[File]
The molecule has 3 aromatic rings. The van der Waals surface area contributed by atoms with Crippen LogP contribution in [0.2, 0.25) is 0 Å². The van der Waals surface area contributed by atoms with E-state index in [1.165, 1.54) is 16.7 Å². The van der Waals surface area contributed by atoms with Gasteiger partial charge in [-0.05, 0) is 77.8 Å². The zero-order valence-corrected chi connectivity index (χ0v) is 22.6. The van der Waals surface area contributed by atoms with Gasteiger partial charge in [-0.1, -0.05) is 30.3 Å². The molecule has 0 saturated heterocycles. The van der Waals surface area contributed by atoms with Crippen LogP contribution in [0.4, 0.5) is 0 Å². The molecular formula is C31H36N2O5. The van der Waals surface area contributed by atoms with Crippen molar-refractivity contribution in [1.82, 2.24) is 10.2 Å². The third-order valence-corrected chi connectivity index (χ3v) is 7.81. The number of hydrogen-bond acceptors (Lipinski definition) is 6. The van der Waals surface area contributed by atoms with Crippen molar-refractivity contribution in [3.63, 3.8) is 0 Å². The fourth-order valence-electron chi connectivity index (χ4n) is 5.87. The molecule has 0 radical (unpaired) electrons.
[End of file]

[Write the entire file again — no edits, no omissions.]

The molecule has 3 aromatic rings. The van der Waals surface area contributed by atoms with Crippen LogP contribution in [0.2, 0.25) is 0 Å². The van der Waals surface area contributed by atoms with E-state index in [1.165, 1.54) is 16.7 Å². The van der Waals surface area contributed by atoms with Gasteiger partial charge in [-0.05, 0) is 77.8 Å². The zero-order valence-corrected chi connectivity index (χ0v) is 22.6. The van der Waals surface area contributed by atoms with Gasteiger partial charge in [-0.1, -0.05) is 30.3 Å². The molecule has 0 saturated heterocycles. The van der Waals surface area contributed by atoms with Crippen LogP contribution in [0.4, 0.5) is 0 Å². The molecular formula is C31H36N2O5. The van der Waals surface area contributed by atoms with Crippen molar-refractivity contribution in [1.82, 2.24) is 10.2 Å². The third-order valence-corrected chi connectivity index (χ3v) is 7.81. The number of hydrogen-bond acceptors (Lipinski definition) is 6. The van der Waals surface area contributed by atoms with Crippen molar-refractivity contribution in [3.63, 3.8) is 0 Å². The fourth-order valence-electron chi connectivity index (χ4n) is 5.87. The molecule has 0 radical (unpaired) electrons.